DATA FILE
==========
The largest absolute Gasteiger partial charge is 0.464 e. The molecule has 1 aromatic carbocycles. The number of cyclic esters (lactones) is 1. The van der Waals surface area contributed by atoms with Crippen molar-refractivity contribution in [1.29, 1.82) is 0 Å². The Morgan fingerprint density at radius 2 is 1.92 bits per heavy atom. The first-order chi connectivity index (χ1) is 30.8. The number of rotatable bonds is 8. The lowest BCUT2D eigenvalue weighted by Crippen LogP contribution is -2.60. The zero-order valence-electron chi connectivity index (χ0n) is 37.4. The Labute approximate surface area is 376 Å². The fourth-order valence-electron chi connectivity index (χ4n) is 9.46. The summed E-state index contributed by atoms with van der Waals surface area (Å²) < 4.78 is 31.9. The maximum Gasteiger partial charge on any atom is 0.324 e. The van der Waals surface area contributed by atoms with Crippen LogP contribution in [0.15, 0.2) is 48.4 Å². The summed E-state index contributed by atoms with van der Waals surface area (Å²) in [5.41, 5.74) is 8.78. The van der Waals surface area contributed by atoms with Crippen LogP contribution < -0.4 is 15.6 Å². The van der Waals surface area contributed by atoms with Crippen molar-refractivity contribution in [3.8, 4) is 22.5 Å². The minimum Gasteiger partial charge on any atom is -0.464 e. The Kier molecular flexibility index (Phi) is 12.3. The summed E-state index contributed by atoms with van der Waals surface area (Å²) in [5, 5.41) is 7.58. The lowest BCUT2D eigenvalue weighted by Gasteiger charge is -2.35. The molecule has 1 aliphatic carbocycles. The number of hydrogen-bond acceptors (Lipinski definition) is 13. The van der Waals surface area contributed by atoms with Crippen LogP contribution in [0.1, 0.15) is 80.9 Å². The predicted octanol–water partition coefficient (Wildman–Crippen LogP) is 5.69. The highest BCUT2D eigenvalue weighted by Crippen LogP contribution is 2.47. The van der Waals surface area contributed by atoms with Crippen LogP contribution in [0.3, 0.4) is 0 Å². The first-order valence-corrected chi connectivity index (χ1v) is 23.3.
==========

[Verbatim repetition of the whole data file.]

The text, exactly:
The largest absolute Gasteiger partial charge is 0.464 e. The molecule has 1 aromatic carbocycles. The number of cyclic esters (lactones) is 1. The van der Waals surface area contributed by atoms with Crippen molar-refractivity contribution in [1.29, 1.82) is 0 Å². The Morgan fingerprint density at radius 2 is 1.92 bits per heavy atom. The first-order chi connectivity index (χ1) is 30.8. The number of rotatable bonds is 8. The lowest BCUT2D eigenvalue weighted by Crippen LogP contribution is -2.60. The zero-order valence-electron chi connectivity index (χ0n) is 37.4. The Labute approximate surface area is 376 Å². The fourth-order valence-electron chi connectivity index (χ4n) is 9.46. The summed E-state index contributed by atoms with van der Waals surface area (Å²) < 4.78 is 31.9. The maximum Gasteiger partial charge on any atom is 0.324 e. The van der Waals surface area contributed by atoms with Crippen LogP contribution in [0.15, 0.2) is 48.4 Å². The summed E-state index contributed by atoms with van der Waals surface area (Å²) in [5.41, 5.74) is 8.78. The van der Waals surface area contributed by atoms with Crippen LogP contribution < -0.4 is 15.6 Å². The van der Waals surface area contributed by atoms with Crippen molar-refractivity contribution in [3.8, 4) is 22.5 Å². The minimum Gasteiger partial charge on any atom is -0.464 e. The Kier molecular flexibility index (Phi) is 12.3. The summed E-state index contributed by atoms with van der Waals surface area (Å²) in [5, 5.41) is 7.58. The lowest BCUT2D eigenvalue weighted by Gasteiger charge is -2.35. The molecule has 1 aliphatic carbocycles. The number of hydrogen-bond acceptors (Lipinski definition) is 13. The van der Waals surface area contributed by atoms with Crippen LogP contribution in [0.1, 0.15) is 80.9 Å². The predicted octanol–water partition coefficient (Wildman–Crippen LogP) is 5.69. The highest BCUT2D eigenvalue weighted by Crippen LogP contribution is 2.47. The van der Waals surface area contributed by atoms with Crippen LogP contribution in [0.3, 0.4) is 0 Å². The first-order valence-corrected chi connectivity index (χ1v) is 23.3.